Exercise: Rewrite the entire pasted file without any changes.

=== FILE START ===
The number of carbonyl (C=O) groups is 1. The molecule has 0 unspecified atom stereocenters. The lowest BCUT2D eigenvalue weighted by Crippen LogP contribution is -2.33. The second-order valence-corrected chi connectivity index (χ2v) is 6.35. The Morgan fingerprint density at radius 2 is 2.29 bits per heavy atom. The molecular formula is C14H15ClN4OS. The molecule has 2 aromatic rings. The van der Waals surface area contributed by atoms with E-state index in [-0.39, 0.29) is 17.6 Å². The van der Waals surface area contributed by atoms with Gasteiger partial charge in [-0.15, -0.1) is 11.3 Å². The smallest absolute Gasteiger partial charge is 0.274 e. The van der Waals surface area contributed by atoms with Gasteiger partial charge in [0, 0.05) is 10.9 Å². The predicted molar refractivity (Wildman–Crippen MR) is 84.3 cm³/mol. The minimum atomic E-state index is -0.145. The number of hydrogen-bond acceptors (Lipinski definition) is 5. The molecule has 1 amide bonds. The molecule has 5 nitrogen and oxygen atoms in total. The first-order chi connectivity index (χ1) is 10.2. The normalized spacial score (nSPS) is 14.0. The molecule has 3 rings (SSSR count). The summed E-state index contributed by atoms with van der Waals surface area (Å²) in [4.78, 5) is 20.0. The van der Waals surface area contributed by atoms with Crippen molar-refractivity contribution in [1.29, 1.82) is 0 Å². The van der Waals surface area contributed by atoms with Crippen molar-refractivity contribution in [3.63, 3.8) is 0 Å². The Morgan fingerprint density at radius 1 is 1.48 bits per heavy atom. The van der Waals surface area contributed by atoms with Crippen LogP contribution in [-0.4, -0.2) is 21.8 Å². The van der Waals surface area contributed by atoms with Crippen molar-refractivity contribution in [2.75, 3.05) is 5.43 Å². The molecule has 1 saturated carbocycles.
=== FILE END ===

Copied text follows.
The number of carbonyl (C=O) groups is 1. The molecule has 0 unspecified atom stereocenters. The lowest BCUT2D eigenvalue weighted by Crippen LogP contribution is -2.33. The second-order valence-corrected chi connectivity index (χ2v) is 6.35. The Morgan fingerprint density at radius 2 is 2.29 bits per heavy atom. The molecular formula is C14H15ClN4OS. The molecule has 2 aromatic rings. The van der Waals surface area contributed by atoms with E-state index in [-0.39, 0.29) is 17.6 Å². The van der Waals surface area contributed by atoms with Gasteiger partial charge in [-0.15, -0.1) is 11.3 Å². The smallest absolute Gasteiger partial charge is 0.274 e. The van der Waals surface area contributed by atoms with Gasteiger partial charge in [0, 0.05) is 10.9 Å². The predicted molar refractivity (Wildman–Crippen MR) is 84.3 cm³/mol. The minimum atomic E-state index is -0.145. The number of hydrogen-bond acceptors (Lipinski definition) is 5. The molecule has 1 amide bonds. The molecule has 5 nitrogen and oxygen atoms in total. The first-order chi connectivity index (χ1) is 10.2. The normalized spacial score (nSPS) is 14.0. The molecule has 3 rings (SSSR count). The summed E-state index contributed by atoms with van der Waals surface area (Å²) in [4.78, 5) is 20.0. The van der Waals surface area contributed by atoms with Crippen molar-refractivity contribution in [1.29, 1.82) is 0 Å². The van der Waals surface area contributed by atoms with Crippen molar-refractivity contribution in [3.63, 3.8) is 0 Å². The Morgan fingerprint density at radius 1 is 1.48 bits per heavy atom. The van der Waals surface area contributed by atoms with Crippen LogP contribution in [-0.4, -0.2) is 21.8 Å². The van der Waals surface area contributed by atoms with Crippen molar-refractivity contribution in [2.75, 3.05) is 5.43 Å². The molecule has 1 saturated carbocycles.